I must receive five or more ‘Linked In" requests every day. In case you’ve somehow escaped this pesky,
but prevalent pestilence, Linked In positions itself as the ‘Facebook’ or ‘MySpace’ of the adult business world.
Like the hot social networking sites, Linked In asks participants to create a home page that provides their name, title and affiliation. Users then send e-mail notices to anyone and everyone they’ve ever ‘touched’ in their business or personal lives.
The result is a steady stream of ‘invitations’ from the vaguely familiar to the complete stranger. The sender asks you to click on the invite bar and become Linked in. Ok. But why?
Some people have 350 or more Linked In friends. Others, like me, have far fewer.
Some herald Linked In as the next great rainmaking and networking tool. Our firm’s crack strategy consultant, for example, proselytizes on the technology’s capability at every opportunity. He believes, because of its ‘six degrees of separation’ Linked In enables us to create ‘personal’ connections with even the largest or most remote prospective client (i.e. Just plug in the name of the prospect organization, do a Linked In search, and you’ll see that John who knows Jane once worked with Abdul who dated Akbar who sits two cubes away from Nadia, the prospective client decision-maker).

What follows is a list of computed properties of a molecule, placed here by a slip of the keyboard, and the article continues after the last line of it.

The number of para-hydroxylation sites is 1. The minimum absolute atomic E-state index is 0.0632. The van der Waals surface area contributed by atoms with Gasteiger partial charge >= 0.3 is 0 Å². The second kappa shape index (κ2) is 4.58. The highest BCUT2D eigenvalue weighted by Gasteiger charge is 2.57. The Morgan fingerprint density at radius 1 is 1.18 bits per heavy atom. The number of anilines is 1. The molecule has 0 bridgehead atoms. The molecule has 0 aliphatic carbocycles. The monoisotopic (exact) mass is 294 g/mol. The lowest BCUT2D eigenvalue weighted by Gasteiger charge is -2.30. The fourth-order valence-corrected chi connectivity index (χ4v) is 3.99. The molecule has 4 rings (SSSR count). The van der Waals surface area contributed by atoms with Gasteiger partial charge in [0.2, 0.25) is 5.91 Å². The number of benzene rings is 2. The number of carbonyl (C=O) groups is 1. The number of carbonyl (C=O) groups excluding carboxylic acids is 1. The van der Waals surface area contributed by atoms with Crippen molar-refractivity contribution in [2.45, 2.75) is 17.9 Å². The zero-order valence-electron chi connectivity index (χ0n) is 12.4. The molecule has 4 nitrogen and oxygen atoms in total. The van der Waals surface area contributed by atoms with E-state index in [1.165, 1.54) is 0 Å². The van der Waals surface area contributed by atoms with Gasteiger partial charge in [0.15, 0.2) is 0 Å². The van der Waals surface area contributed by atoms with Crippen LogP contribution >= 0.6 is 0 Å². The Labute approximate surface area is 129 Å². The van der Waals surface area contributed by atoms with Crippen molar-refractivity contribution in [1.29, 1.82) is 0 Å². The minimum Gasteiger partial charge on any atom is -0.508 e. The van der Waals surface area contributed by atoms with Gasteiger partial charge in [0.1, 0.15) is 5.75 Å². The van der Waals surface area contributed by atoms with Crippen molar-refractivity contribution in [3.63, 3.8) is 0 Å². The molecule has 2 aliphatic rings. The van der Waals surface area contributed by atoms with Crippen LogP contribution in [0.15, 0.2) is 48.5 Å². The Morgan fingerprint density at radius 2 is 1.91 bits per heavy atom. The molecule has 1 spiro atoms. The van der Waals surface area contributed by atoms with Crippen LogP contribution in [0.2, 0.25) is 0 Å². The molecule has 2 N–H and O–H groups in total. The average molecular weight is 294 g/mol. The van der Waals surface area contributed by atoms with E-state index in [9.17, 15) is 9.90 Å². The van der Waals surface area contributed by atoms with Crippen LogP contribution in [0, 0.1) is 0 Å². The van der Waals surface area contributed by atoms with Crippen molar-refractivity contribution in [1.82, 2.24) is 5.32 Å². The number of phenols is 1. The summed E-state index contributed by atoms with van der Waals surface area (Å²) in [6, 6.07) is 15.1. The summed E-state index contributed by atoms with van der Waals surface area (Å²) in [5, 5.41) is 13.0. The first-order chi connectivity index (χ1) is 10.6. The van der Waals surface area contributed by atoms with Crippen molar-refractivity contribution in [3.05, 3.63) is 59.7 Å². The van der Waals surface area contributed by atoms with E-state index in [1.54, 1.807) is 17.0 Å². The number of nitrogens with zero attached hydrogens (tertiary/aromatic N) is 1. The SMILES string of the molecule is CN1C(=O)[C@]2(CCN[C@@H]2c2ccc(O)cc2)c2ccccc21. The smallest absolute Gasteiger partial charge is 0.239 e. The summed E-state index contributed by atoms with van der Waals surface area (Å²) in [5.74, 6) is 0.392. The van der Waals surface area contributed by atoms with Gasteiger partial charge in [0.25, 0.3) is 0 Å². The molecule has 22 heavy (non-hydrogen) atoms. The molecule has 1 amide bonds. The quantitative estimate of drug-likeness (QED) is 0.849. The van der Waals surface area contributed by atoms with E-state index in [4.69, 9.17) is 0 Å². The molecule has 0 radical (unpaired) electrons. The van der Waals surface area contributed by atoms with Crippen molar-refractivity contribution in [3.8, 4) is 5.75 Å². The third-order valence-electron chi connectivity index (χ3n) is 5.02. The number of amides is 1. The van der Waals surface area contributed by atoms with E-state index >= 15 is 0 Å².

Maybe. But who has the time to play those games? And, just because I know someone who knows someone, will that give me any real advantage?
I’m a big proponent of the Web 2.0 world. But, so far, Linked In has done absolutely nothing except cost me precious time responding to people who’ve asked me to be their Linked In friends.
Unless I can figure out a tangible benefit soon, this blogger will be linked out of Linked In.